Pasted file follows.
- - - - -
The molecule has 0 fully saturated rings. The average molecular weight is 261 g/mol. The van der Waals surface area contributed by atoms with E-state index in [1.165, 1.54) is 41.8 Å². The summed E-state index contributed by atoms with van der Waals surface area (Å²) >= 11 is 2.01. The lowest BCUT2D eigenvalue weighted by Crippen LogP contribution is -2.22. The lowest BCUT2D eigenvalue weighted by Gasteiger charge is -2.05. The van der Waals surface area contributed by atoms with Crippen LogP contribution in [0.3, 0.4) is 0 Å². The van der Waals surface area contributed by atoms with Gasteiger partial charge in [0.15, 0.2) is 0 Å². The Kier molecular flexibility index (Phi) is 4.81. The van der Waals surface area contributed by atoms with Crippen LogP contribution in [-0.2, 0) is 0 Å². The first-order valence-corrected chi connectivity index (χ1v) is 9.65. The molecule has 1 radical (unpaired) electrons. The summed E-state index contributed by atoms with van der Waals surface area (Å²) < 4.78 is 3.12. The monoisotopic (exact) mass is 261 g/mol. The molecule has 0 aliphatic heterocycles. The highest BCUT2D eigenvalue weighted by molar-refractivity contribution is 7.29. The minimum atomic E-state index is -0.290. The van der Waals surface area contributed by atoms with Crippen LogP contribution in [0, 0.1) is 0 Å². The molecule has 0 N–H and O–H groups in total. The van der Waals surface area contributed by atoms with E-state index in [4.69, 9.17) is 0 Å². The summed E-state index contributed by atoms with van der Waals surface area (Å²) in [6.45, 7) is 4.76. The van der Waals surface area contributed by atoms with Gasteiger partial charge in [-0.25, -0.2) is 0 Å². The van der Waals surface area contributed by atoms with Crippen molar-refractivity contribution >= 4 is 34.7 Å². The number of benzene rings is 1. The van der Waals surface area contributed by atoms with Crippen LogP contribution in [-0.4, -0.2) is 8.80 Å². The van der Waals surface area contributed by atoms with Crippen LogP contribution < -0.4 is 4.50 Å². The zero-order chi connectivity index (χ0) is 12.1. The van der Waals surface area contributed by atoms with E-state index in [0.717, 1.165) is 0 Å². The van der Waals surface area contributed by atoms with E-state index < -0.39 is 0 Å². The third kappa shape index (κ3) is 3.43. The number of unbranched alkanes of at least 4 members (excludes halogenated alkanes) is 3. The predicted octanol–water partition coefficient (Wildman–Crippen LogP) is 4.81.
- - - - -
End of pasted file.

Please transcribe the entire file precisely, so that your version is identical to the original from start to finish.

The molecule has 0 fully saturated rings. The average molecular weight is 261 g/mol. The van der Waals surface area contributed by atoms with E-state index in [1.165, 1.54) is 41.8 Å². The summed E-state index contributed by atoms with van der Waals surface area (Å²) >= 11 is 2.01. The lowest BCUT2D eigenvalue weighted by Crippen LogP contribution is -2.22. The lowest BCUT2D eigenvalue weighted by Gasteiger charge is -2.05. The van der Waals surface area contributed by atoms with Crippen LogP contribution in [0.3, 0.4) is 0 Å². The van der Waals surface area contributed by atoms with Gasteiger partial charge in [0.15, 0.2) is 0 Å². The Kier molecular flexibility index (Phi) is 4.81. The van der Waals surface area contributed by atoms with Crippen LogP contribution in [-0.2, 0) is 0 Å². The first-order valence-corrected chi connectivity index (χ1v) is 9.65. The molecule has 1 radical (unpaired) electrons. The summed E-state index contributed by atoms with van der Waals surface area (Å²) < 4.78 is 3.12. The monoisotopic (exact) mass is 261 g/mol. The molecule has 0 aliphatic heterocycles. The highest BCUT2D eigenvalue weighted by molar-refractivity contribution is 7.29. The minimum atomic E-state index is -0.290. The van der Waals surface area contributed by atoms with Crippen LogP contribution in [0, 0.1) is 0 Å². The molecule has 0 N–H and O–H groups in total. The van der Waals surface area contributed by atoms with E-state index in [4.69, 9.17) is 0 Å². The summed E-state index contributed by atoms with van der Waals surface area (Å²) in [6.45, 7) is 4.76. The van der Waals surface area contributed by atoms with Gasteiger partial charge in [-0.25, -0.2) is 0 Å². The van der Waals surface area contributed by atoms with Crippen molar-refractivity contribution >= 4 is 34.7 Å². The number of benzene rings is 1. The van der Waals surface area contributed by atoms with Crippen LogP contribution in [-0.4, -0.2) is 8.80 Å². The van der Waals surface area contributed by atoms with Crippen LogP contribution < -0.4 is 4.50 Å². The zero-order chi connectivity index (χ0) is 12.1. The van der Waals surface area contributed by atoms with E-state index in [0.717, 1.165) is 0 Å². The van der Waals surface area contributed by atoms with E-state index < -0.39 is 0 Å². The third kappa shape index (κ3) is 3.43. The number of unbranched alkanes of at least 4 members (excludes halogenated alkanes) is 3. The predicted octanol–water partition coefficient (Wildman–Crippen LogP) is 4.81.